Telecommunications firm KT said Tuesday it has opened South Korea’s first artificial intelligence-based big data platform to be shared and used by individuals and business on demographics, real estate and consumption trends, among others.
The new platform, named KT Big Data Platform, will enable 113 terabytes’ worth of big data trading between individuals and 16 institutions, the firm said. It started operations Monday.
Some of its most prominent features are the AI-powered data prediction, and a real estate-focused solution named Ureca that provides up-to-date information on land price and neighborhood characteristics. Anyone who purchases data through the KT Big Data Platform will gain access to regional consumption trends, the number of social media mentions, and where best to open a shop and sell what, KT said.
“The service would be a breakthrough for the companies who need big data analysis to run their businesses effectively, or those who own the data but do not know how to add value to it,” said Kim Hye-joo, senior vice president of the Big Data Business Planning Department.
The AI predictions try to give foresight into, for example, which dessert will succeed the fad of Taiwanese brown sugar bubble tea and malatang in Korea.
As for Ureca, which name is short for Useful Recommendation Case, the solution identifies locations of similar nature and allows users to compare them. This service is anticipated to draw attention from regional governances who wish for balanced urban development and franchise operators who are seeking to open new stores.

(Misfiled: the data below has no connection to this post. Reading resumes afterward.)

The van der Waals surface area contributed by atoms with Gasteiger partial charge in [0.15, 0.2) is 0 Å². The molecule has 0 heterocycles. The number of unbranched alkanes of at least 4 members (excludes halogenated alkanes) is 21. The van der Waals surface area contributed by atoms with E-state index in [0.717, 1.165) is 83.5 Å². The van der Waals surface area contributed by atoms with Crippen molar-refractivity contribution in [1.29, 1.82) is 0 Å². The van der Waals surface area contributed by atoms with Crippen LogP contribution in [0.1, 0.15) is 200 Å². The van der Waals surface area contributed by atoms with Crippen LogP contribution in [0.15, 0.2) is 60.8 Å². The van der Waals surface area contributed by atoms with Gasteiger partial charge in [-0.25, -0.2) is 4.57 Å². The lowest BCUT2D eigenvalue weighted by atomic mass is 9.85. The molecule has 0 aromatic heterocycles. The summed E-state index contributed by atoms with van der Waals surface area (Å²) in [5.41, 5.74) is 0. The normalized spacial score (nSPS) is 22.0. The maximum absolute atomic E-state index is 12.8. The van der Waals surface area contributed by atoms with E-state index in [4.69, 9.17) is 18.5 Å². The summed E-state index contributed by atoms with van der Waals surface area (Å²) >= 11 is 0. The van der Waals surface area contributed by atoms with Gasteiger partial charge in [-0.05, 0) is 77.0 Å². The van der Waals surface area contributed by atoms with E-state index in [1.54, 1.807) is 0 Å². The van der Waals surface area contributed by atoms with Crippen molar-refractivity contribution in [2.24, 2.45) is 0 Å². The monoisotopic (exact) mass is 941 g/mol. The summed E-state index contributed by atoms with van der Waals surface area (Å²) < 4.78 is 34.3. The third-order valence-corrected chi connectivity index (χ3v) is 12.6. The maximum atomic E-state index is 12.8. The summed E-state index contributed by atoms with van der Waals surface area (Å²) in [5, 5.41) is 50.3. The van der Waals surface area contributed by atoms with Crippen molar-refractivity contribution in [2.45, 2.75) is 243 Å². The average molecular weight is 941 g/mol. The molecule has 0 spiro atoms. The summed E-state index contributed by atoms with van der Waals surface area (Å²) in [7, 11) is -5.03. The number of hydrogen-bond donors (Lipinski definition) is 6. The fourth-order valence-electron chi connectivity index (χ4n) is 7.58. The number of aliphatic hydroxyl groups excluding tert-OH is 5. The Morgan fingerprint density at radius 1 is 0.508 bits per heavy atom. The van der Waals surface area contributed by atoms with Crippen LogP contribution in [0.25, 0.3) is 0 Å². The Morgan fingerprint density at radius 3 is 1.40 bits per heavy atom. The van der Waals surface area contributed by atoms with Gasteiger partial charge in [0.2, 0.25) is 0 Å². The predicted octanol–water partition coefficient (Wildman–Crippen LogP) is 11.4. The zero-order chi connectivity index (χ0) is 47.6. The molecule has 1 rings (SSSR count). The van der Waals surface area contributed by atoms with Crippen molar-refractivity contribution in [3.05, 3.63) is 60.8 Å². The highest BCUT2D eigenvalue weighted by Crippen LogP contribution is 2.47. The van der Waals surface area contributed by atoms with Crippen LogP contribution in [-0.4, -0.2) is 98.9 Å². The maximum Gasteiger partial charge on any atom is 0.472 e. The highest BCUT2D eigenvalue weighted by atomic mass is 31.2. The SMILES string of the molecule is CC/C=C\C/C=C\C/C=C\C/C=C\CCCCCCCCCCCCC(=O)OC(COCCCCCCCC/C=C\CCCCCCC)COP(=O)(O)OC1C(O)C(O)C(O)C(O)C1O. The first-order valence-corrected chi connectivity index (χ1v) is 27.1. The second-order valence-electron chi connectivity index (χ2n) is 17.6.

KT on Monday signed a memorandum of understanding with the National Information Society Agency and the Shanghai Data Exchange to invigorate data trade between China and Korea, with aims to cover worldwide big data in the future.
The telecom provider was picked by the Ministry of Science and ICT as the telecom partner for the ministry’s project for big data platform and center.
For the recent five months, KT partnered with 16 startups and relevant institutions to build the big data platform. These partners are BC Card, for credit card usage data, Next EZ, for tourism data, DoingLAB, for food nutrition analysis data, Openmate, for real estate data, Kyonggi University, for delivery routes information and Korea Internet & Security Agency, for illegal advertisement identification.
The collected big data are trimmed to five categories of demographics, households, institutions, products and space within KT’s cloud using AI algorithms. Non-expert users can create their own machine learning algorithms for data processing, without having to code, KT said.
KT has already secured some 160 firms as clients for its big data platform, to whom it plans to grant six-months free trial period. Food companies Pulmuone and Nestle, for example, will receive trend reports from KT for their future drinks launches.
As for small business owners and startups, KT plans to give free technical support to spread the use of the platform. The platform may be available on a monthly subscription deal or a case-by-case commission. The detailed pay-for-use structure is yet to be decided.
By Lim Jeong-yeo (firstname.lastname@example.org